2 thoughts on “The Pyramid of Communities: Not Every #Startup Is Meant to Be a Platform

  1. I think the hardest part is that people don’t know each other, so why should they care about the other person’s content or opinion. The internet is, if you ask me, a very selfish place. I think many people who start a community believe in the greater good but expecting people to give their time needs to serve personal purpose. People won’t become active unless they’ll ‘get something’ for it, which is why gamification or at least a reaction from the staff in the beginning is so important.


    • Hi Monika! 🙂

      First of all, thanks for taking the time to read and comment. But I have to disagree with you – respectfully – in my experience, the Internet has been nothing but nurturing and mind-expanding. People are super helpful and understanding as long as you are honest, open, and care about them and what they do. As for communities, I have been member of many that have literally created life-long relationships and even job opportunities. Currently I could not even be doing what I love for work if it hadn’t been for the amazing and helpful people I have met online and in those communities.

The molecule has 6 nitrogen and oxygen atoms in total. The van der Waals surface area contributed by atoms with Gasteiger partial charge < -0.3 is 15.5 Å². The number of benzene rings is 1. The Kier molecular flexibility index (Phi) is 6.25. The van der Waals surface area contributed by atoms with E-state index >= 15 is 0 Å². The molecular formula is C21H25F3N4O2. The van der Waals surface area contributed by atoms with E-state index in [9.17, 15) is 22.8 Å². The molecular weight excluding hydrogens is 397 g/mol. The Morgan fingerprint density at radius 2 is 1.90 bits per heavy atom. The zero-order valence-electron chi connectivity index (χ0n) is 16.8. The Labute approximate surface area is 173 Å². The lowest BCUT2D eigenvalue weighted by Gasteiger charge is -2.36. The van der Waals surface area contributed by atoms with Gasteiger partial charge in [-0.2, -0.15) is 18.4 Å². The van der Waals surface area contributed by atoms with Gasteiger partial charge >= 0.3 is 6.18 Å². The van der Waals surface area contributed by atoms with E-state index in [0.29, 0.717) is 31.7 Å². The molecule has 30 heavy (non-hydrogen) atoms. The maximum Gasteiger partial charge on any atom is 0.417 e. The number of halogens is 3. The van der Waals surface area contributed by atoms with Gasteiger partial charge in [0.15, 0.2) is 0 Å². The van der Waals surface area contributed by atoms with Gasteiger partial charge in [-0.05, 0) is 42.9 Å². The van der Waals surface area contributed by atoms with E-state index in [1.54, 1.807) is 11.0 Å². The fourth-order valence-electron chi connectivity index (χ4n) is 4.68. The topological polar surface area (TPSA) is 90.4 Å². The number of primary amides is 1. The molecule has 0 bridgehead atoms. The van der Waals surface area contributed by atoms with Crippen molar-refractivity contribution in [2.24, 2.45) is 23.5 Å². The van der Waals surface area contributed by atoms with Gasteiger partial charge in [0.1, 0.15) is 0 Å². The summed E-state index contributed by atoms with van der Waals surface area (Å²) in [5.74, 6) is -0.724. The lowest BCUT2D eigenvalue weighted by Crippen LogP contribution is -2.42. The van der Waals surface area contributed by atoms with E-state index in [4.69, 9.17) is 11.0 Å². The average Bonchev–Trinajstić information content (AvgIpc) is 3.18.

In my experience, if you are the first to give, people usually reciprocate by giving back. And when a community nurtures its members (like buffer) and engage them in wonderful ways, people give their time freely and happily.

      I am sorry you see the Internet as a selfish place. How can I help you see it differently? 🙂 You are awesome, keep doing amazing things, Monika!


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